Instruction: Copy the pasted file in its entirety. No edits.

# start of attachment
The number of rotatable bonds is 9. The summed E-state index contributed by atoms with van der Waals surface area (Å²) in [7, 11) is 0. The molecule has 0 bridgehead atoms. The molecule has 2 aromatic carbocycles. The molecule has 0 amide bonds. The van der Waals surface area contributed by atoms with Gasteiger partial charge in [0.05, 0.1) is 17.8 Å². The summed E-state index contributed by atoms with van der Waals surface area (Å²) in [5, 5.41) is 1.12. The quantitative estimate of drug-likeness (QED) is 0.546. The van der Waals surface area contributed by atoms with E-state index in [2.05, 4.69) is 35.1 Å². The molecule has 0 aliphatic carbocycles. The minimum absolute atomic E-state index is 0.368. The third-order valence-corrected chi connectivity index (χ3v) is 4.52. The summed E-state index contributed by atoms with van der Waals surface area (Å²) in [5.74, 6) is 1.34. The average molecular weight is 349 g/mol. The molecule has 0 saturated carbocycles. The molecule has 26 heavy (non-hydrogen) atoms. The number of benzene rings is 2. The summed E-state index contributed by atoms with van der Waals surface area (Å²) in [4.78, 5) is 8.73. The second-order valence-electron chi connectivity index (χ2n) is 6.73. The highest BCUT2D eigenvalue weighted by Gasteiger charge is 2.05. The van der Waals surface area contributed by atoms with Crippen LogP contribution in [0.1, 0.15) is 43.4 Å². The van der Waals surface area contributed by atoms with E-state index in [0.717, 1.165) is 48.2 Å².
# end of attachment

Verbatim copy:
The number of rotatable bonds is 9. The summed E-state index contributed by atoms with van der Waals surface area (Å²) in [7, 11) is 0. The molecule has 0 bridgehead atoms. The molecule has 2 aromatic carbocycles. The molecule has 0 amide bonds. The van der Waals surface area contributed by atoms with Gasteiger partial charge in [0.05, 0.1) is 17.8 Å². The summed E-state index contributed by atoms with van der Waals surface area (Å²) in [5, 5.41) is 1.12. The quantitative estimate of drug-likeness (QED) is 0.546. The van der Waals surface area contributed by atoms with E-state index in [2.05, 4.69) is 35.1 Å². The molecule has 0 aliphatic carbocycles. The minimum absolute atomic E-state index is 0.368. The third-order valence-corrected chi connectivity index (χ3v) is 4.52. The summed E-state index contributed by atoms with van der Waals surface area (Å²) in [5.74, 6) is 1.34. The average molecular weight is 349 g/mol. The molecule has 0 saturated carbocycles. The molecule has 26 heavy (non-hydrogen) atoms. The number of benzene rings is 2. The summed E-state index contributed by atoms with van der Waals surface area (Å²) in [4.78, 5) is 8.73. The second-order valence-electron chi connectivity index (χ2n) is 6.73. The highest BCUT2D eigenvalue weighted by Gasteiger charge is 2.05. The van der Waals surface area contributed by atoms with Crippen LogP contribution in [0.1, 0.15) is 43.4 Å². The van der Waals surface area contributed by atoms with E-state index in [0.717, 1.165) is 48.2 Å².